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Keywords:

  • Co-infection;
  • dual or multiple infections;
  • influenza A viruses;
  • Influenza B virus;
  • respiratory virus infections

Please cite this paper as: Goka et al. (2013) Influenza A viruses dual and multiple infections with other respiratory viruses and risk of hospitalisation and mortality. Influenza and Other Respiratory Viruses 7(6), 1079–1087.

Introduction Recent literature suggests that dual or multiple virus infections may affect disease severity. However, few studies have investigated the effect of co-infection with influenza A viruses.

Objectives To identify the association between influenza A and respiratory viruses co-infections with disease outcome.

Methodology Data for samples from North West England tested between January 2007 and June 2011 was analysed for patterns of co-infection between influenza A viruses and eight respiratory viruses. Risk of hospitalisation to ICU or general ward in single versus co-infections was assessed using logistic regression.

Results Of the 25 596 samples analysed for respiratory viruses 40·7% (10 501) were positive for any virus. Co-infections were detected in 4·7% (137/2879) of all patients with influenza A(H1N1)pdm09, and 7·3% (57/779) of those with other influenza A virus infections. Co-infection between seasonal influenza A viruses and influenza B virus was associated with a significant increase in the risk of admission to ICU/death (OR: 22·0, 95% CI: 2·21–219·8, P = 0·008). Respiratory syncytial virus/influenza A (RSV/Flu A) co-infection also increased this risk but was not statistically significant. For influenza A(H1N1)pdm09, RSV and AdV co-infection increased risk of hospitalisation to general ward whereas Flu B increased risk of admission to ICU, but none of these were statistically significant.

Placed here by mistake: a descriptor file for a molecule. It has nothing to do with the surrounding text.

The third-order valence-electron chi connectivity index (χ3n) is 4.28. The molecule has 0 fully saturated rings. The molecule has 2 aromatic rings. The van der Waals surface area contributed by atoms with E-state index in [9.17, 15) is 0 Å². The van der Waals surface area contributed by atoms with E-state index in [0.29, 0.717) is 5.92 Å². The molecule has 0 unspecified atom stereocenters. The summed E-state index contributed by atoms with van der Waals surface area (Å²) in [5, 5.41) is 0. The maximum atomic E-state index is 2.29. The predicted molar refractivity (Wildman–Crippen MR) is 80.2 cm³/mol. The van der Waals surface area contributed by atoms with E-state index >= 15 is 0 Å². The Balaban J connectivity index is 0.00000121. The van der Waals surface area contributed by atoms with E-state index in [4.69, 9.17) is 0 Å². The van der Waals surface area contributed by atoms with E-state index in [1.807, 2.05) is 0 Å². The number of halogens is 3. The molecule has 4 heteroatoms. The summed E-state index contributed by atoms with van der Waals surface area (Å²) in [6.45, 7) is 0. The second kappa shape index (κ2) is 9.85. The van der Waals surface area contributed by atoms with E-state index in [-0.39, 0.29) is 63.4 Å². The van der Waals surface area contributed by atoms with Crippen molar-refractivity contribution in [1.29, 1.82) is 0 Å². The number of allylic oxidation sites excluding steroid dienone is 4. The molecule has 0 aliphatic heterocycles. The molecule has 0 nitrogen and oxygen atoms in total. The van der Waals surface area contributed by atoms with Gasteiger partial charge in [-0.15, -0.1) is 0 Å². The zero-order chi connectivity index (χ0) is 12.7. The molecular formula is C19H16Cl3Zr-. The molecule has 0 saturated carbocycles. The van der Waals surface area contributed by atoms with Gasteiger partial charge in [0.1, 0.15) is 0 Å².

Conclusion Co-infection is a significant predictor of disease outcome; combined treatment, introduction of an integrated vaccine for all respiratory viruses and development of multi-target rapid diagnostic tests is recommended. Integration of respiratory viruses’ co-infections into public health reports could also contribute to the accumulation of evidence.